Open Office 3: Revenge of the Open Source

Should Microsoft execs be shuddering in their ivory Office towers?

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For those that have never dabbled with OpenOffice, its user experience is best described as being akin to Microsoft Office 97 – even more so for the in-development version three - which is no bad thing.

A "standard" toolbar interface is perfect for those wanting a refuge from the Microsoft Ribbon and an equally capable feature set.

Anyone that was hoping for some sort of radical OpenOffice shake-up is going to be disappointed.

The new 'Start Center' is about as radical as it gets and while it is the most visually attractive of the new additions, it's also the least interesting; nothing more than a glorified 'New File' interface.

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Thankfully, a host of functional additions accompany the latest builds. One of the most vital is a widening of its file-format support. It has always offered Microsoft Office .doc support relatively well. This has been widened to the new Office 2007 .docx file format, along with Mac Office 2008 file support.

In principle this is great, but in practice we found - even with a quick initial test - that table support was somewhat lacking.

But we'll have to wait for the full release for a final verdict. In the OpenOffice corner is the Open Document Format - something that Microsoft won't support until mid-2009. Both have their pros and cons but frankly the fine details are of more interest to archivists and librarians.

Tweak me

While a Mac version has always been available, version three is now OSX native, so does away with X11, boasting the full Aqua look and feel. A real plus for Apple fans.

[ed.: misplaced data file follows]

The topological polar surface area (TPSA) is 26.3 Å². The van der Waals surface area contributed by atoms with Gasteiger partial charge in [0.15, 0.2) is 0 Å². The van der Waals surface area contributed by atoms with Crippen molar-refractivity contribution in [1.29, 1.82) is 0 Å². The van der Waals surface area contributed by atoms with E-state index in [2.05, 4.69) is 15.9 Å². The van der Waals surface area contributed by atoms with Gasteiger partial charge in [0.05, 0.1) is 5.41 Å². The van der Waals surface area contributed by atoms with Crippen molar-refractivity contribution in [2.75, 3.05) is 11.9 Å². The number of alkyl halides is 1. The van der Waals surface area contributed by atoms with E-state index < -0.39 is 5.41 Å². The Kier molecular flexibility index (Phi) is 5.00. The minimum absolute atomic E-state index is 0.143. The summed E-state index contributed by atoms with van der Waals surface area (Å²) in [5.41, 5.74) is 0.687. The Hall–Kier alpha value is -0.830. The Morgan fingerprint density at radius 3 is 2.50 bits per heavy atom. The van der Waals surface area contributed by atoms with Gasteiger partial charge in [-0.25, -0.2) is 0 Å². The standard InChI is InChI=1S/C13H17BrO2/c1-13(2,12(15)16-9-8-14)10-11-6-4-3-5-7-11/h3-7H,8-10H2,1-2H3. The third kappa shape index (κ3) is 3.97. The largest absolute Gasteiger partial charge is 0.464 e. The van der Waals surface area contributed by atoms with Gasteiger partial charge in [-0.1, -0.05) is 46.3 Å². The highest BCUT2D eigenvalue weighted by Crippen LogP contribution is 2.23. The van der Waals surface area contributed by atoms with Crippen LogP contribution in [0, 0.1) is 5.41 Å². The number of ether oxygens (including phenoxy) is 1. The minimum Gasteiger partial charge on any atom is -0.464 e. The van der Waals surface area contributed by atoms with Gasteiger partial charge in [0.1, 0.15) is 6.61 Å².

The rest of the change log is a series of handy and useful tweaks. The likes of new icons and a zoom control are all welcome.

Writer is now able to view multiple pages of documents on-screen and is actually very handy, as are the new embedded notes.

The spreadsheet Calc has had a couple of power-boosting improvements, such as increased column support - shifted from 256 to 1,024 - workbook sharing, and we were generally glad to see it behaving more as we'd expect.

No competition?

Of course, Microsoft would be quick to point out that the 2007 Office system can do an awful lot more. Its expansive collaboration tools, features and tight server integration are impeccable and, of course, there's the might of Outlook for consolidated communications, calendar, meetings and tasks. There's also the fact the 2007 suite is fully multi-threaded, while Open Office doesn't seem to be.

But outside of big business are these really important to individuals? The lack of bundled templates and grammar checking do hurt OpenOffice, particularly when you throw in 2007 Microsoft Office system's powerful live previews, powerful SmartArt and its ability to unify design elements across documents.

But that's what you'd expect from a £300+ package!

For the student, home user and small business OpenOffice really wins for its simple convenience.

While Microsoft Office users have to jump through product keys, online validation and WGA checks, just to use their expensive products on a system, OpenOffice will fit on a small flash drive, installs in minutes and is ready to use instantly for an array of different platforms.

That's something Microsoft can't compete with, and in view of the three million visits to the download page in one month alone, there's certainly the demand.

OpenOffice is available for free.